Circumstances in the field can be extreme to say the least, the climate and terrain we are travelling in may substantially alter the design of the supply line and seasonal changes in weather patterns will alter the quantity of food and water we need.

Other modes of road transport available to me are pack mules and oxen teams. Both of these are capable of carrying much larger loads than individual soldiers, and in all truth they have greatly contributed to the success of many of our campaigns. Probably like your transportation assets they come with their own challenges, the biggest of these is their speed, or rather their lack of it when compared to the soldiers.

Roughly speaking the oxen teams can only travel at one quarter of the speed of the contubernium, although that differential is reduced if the soldiers are using pack mule teams to carry their tents and weapons.

A second challenge for us is maintaining these assets. They have their own needs for food and water and can also break down and need replacing.

When I first started to work in supply line the speed differential greatly puzzled me, how could we possibly keep the army adequately supplied when an army cover perhaps 10 miles a day when they are marching and the baggage team could only cover around 3 miles? Surely a recipe for disaster?

Disaster isn’t allowed, it would be the death of me, literally! The answer to running a successful supply line lies in making detailed plans and executing them well and on a timely basis.

I would expect in the decades and centuries to come that these principles will continue to hold good. Those of you reading this journal in some future age will be able to judge the accuracy of my statement, and you may, as you read on, find other similarities between my supply line and yours. I’d certainly like to believe so.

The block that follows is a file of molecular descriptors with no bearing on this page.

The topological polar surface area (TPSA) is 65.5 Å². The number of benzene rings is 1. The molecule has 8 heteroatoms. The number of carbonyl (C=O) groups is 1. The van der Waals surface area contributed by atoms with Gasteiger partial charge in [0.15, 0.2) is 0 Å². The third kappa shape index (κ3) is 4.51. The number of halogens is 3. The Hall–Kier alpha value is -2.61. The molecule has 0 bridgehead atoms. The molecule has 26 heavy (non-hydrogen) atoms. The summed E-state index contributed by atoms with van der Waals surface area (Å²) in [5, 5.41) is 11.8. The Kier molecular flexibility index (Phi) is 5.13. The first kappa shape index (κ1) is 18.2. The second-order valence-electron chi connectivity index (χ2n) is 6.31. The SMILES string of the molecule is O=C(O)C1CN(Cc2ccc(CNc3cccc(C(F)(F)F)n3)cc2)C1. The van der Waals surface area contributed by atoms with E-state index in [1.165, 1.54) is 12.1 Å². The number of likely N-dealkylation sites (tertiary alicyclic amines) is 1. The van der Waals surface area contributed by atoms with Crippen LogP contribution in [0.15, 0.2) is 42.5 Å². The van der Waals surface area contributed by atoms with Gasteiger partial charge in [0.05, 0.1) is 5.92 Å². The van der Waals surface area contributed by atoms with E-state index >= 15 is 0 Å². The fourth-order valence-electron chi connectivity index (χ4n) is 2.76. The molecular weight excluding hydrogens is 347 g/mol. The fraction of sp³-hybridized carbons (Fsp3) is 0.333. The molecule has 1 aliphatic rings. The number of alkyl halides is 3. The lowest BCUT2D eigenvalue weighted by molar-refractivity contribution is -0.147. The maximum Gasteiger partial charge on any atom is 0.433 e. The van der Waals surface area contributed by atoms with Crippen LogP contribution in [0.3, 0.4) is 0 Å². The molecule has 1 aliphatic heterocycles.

November 12, 2010

From a Supply Line: 1

Filed under: supplyline — Tags: , — admin @ 4:39 am

My customers are unforgiving, they are not the kind of people to be messed with, they want their supply line to give them what they want, where they want it and at the time they want it.

Product availability¬† is the key to my success¬† and ultimately to that of my superior, in fact it may be a matter of life and death, his and mine! The supply line, which I’m in charge of, must be meticulously planned, preferably months in advance, although sometimes I’m only given a few weeks or days notice. Change happens on the fly, the number of customers can be very different from one day to the next and the delivery point can be miles away from where I was told it would be.

The products I procure are a mix of seasonal and standard stock items, my suppliers may be local or overseas and it’s important for my team to recognize that even my local suppliers must change from one month to the next. Procurement is a constant headache and my buyers spend most of their time on the road.

There is no I.T. software to assist me and my transportation assets seem to have a mind of their own!

You see, I am responsible for procurement and logistics for my master who is a most distinguished, successful and capable Roman general. Whether we are in barracks or out on a field campaign I must ensure that our soldiers are adequately supplied and fed, as I mentioned earlier, to fail in my task would not be acceptable, it is a matter of life and death. I hope that you return to these pages soon, I will be sharing some of my supply line stories with you.